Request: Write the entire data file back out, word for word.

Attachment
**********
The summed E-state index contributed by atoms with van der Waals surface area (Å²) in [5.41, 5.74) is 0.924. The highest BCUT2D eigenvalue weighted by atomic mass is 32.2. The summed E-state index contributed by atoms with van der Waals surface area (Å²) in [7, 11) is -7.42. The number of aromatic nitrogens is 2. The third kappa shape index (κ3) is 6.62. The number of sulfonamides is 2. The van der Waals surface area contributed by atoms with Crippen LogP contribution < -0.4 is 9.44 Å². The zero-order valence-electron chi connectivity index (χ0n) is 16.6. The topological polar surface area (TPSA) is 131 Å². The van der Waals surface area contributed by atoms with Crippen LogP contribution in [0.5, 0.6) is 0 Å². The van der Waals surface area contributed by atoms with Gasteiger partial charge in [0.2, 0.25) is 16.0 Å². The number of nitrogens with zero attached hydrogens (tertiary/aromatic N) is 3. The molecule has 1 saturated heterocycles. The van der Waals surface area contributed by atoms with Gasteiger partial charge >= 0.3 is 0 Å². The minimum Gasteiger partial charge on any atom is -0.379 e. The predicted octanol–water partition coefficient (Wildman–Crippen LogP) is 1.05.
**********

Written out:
The summed E-state index contributed by atoms with van der Waals surface area (Å²) in [5.41, 5.74) is 0.924. The highest BCUT2D eigenvalue weighted by atomic mass is 32.2. The summed E-state index contributed by atoms with van der Waals surface area (Å²) in [7, 11) is -7.42. The number of aromatic nitrogens is 2. The third kappa shape index (κ3) is 6.62. The number of sulfonamides is 2. The van der Waals surface area contributed by atoms with Crippen LogP contribution < -0.4 is 9.44 Å². The zero-order valence-electron chi connectivity index (χ0n) is 16.6. The topological polar surface area (TPSA) is 131 Å². The van der Waals surface area contributed by atoms with Crippen LogP contribution in [0.5, 0.6) is 0 Å². The van der Waals surface area contributed by atoms with Gasteiger partial charge in [0.2, 0.25) is 16.0 Å². The number of nitrogens with zero attached hydrogens (tertiary/aromatic N) is 3. The molecule has 1 saturated heterocycles. The van der Waals surface area contributed by atoms with Gasteiger partial charge >= 0.3 is 0 Å². The minimum Gasteiger partial charge on any atom is -0.379 e. The predicted octanol–water partition coefficient (Wildman–Crippen LogP) is 1.05.